Hawaiian Senator Brian Schatz says his state will work on revamping its early-warning protocols in the wake of Saturday’s chaotic ballistic missile warning.
Officials took more than 35 minutes to cancel the alert sent to mobile devices warning of an incoming missile – a lag that has revealed deep dysfunction in both state and federal responses. Speaking to the Honolulu Civil Beat, Schatz said that despite the faults in the system, neither the US Pacific Command nor any other federal agency will be taking it over.
“The federal government is not going to do this for us,” Schatz said.
The sequence of events released by the Hawaii Emergency Management Agency (EMA) shows that a standard practice test was initiated by an official at 8:05am local time. From a drop-down menu on a computer screen, the employee was given two options: ‘Test missile alert’, which sends a message internally to agency staff, and ‘Missile alert’, which sends the public message. The employee then mistakenly chose the latter, clicking ‘Yes’ to confirm the instruction.
At 8:07am the message alerting people to an inbound ballistic missile was sent to the TVs, radios and cellphones of everyone on the island. The alert was not rescinded until 8:45am despite the director of the Hawaii EMA, Major General Arthur Logan, learning there was no missile threat in a call with US Pacific Command at 8:10am.
Writing on Twitter, Congresswoman Tulsi Gabbard was the first to declare that the alert was false at 8:19am. The Hawaii EMA then published similar posts one minute later, followed by Ige and Honolulu Mayor Kirk Caldwell. At 8:34am, the US Pacific Command said the alert had been sent in error. Lastly, Hawaii EMA used systems of the Federal Emergency Management Agency (FEMA) to send an alert to all media announcing that the previous message was sent in error.
In recent days, Schatz and his Senate colleague Mazie Hirono met with officials from the Department of Defense, FEMA and the Hawaii EMA in Washington where it was decided that, rather than take over the early warning system, federal agencies would provide examples of “best practices going forward.”
Representatives Gabbard and Colleen Hanabusa, who also attended the meeting, have now written to the House Armed Services Committee calling for an investigation into the response and asking if states should have control over their own early warning systems.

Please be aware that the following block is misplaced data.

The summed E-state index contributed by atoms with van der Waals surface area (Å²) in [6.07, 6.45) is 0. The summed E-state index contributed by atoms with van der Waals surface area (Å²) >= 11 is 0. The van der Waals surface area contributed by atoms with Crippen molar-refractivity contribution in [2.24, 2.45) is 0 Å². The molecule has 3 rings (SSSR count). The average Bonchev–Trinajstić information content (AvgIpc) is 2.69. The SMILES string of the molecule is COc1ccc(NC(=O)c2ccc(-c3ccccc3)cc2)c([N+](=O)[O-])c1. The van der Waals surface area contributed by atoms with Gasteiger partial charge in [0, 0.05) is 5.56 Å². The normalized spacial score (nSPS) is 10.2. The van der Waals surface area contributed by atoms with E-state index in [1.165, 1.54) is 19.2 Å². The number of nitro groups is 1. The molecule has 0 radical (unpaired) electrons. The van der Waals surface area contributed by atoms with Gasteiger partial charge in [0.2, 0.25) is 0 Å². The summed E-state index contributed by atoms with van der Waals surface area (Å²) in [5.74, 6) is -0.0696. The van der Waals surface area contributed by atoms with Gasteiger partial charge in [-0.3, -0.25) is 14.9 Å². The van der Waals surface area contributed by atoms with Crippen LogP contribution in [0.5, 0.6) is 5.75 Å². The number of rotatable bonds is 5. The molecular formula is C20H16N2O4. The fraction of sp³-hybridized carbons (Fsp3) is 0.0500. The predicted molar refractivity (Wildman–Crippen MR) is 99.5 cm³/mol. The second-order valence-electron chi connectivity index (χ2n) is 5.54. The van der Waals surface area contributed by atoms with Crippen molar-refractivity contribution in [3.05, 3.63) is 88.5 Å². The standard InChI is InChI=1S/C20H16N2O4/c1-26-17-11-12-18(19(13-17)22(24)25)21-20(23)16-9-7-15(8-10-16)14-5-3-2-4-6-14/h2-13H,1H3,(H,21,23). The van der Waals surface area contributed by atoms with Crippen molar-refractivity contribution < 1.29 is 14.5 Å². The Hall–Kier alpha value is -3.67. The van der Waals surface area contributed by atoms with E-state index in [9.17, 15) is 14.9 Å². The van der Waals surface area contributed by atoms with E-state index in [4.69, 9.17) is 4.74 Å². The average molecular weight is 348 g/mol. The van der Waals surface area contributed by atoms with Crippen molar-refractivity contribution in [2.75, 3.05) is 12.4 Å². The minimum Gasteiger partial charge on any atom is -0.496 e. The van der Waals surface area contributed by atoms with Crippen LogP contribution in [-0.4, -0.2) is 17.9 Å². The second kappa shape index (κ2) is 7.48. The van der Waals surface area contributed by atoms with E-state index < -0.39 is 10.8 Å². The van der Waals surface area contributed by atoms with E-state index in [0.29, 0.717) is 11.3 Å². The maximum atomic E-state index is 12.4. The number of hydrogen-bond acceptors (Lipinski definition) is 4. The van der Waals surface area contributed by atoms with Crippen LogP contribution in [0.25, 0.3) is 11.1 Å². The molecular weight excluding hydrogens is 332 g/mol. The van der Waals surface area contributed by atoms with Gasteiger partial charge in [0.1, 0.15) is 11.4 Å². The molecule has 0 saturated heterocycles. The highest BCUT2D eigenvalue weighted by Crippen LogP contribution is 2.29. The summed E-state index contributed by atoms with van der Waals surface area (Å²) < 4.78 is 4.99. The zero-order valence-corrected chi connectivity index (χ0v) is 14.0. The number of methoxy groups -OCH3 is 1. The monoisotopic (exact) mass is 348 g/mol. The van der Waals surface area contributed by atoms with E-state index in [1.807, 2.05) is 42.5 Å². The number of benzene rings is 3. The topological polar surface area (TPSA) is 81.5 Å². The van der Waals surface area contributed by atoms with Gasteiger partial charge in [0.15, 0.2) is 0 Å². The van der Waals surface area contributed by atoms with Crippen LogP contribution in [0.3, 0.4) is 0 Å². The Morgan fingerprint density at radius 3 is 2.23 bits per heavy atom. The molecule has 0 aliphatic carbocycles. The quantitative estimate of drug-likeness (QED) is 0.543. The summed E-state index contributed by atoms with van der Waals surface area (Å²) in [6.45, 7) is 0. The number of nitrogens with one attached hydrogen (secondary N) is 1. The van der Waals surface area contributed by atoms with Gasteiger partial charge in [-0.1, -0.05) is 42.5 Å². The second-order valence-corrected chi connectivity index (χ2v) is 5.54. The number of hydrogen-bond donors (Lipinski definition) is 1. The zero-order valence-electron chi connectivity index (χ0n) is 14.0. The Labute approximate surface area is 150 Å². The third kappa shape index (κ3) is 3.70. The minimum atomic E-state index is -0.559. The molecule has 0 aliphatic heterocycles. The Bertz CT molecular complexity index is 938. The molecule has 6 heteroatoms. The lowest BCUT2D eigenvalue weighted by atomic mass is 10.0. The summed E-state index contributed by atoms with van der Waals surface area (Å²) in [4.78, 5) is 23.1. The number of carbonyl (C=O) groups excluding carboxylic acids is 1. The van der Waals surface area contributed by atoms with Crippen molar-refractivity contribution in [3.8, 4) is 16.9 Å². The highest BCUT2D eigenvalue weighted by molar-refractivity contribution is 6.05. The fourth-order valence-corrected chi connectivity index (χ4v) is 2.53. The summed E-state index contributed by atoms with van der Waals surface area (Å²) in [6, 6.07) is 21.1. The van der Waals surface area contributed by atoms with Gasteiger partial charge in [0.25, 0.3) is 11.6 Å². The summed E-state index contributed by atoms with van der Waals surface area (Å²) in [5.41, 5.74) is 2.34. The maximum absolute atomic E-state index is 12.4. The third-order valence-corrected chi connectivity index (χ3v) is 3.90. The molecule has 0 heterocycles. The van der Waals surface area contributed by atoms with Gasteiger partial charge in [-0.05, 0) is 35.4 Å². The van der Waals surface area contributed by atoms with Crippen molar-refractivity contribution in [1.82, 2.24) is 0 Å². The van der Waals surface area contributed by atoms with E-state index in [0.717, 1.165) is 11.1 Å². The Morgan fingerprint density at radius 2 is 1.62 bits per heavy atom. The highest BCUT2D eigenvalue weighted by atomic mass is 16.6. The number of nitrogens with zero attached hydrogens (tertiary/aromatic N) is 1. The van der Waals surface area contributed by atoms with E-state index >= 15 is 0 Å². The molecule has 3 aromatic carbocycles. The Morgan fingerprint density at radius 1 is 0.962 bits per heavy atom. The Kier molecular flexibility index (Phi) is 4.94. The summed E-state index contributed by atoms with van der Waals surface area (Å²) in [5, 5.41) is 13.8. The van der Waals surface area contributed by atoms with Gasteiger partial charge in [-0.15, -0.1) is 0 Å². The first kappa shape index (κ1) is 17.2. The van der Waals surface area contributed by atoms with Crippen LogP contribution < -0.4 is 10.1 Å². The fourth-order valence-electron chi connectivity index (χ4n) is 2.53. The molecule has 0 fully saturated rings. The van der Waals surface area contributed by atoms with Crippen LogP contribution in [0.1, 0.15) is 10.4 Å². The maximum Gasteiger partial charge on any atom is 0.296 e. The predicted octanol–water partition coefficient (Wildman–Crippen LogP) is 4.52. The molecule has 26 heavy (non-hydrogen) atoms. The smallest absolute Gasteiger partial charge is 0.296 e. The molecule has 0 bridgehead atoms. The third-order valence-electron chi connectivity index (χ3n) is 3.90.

“When it comes to matters of national security, including whether a ballistic missile has been launched against the United States, one must question whether any state emergency management agency is best suited for that role,” the letter read, according to the Associated Press.
Rep. Hanabusa and I have formally requested a Congressional investigation into Saturday’s false missile alert. The chain of failures must be immediately corrected, and those responsible must be held accountable so that this never happens again in Hawaiʻi or anywhere else.
— Tulsi Gabbard (@TulsiGabbard) January 17, 2018
In event of a real launch, protocol states that Pacific Command would notify Hawaii State officials, who would then activate the warning system. The Hawaii EMA’s dysfunction is seen particularly troubling, as it is estimated that a ballistic missile would take about 20 minutes to reach Hawaii from North Korea.
The incident raises questions about other states preparedness in the event of an attack. As Hawaii is the only state with an early warning system, it could take mainland states as long as 30 minutes to create and send an alert. Meanwhile, a nationwide warning system for mobile devices exists, but has never been tested, David Gonzales of the RAND Corporation told AP.
Speaking about the alert from his West Palm golf club Sunday, President Donald Trump said he appreciated that the state took responsibility for the incident before hinting at further federal involvement.
“We’re going to get involved,” he said. “Their attitude and their – what they want to do, I think it’s terrific. They took responsibility. They made a mistake.”
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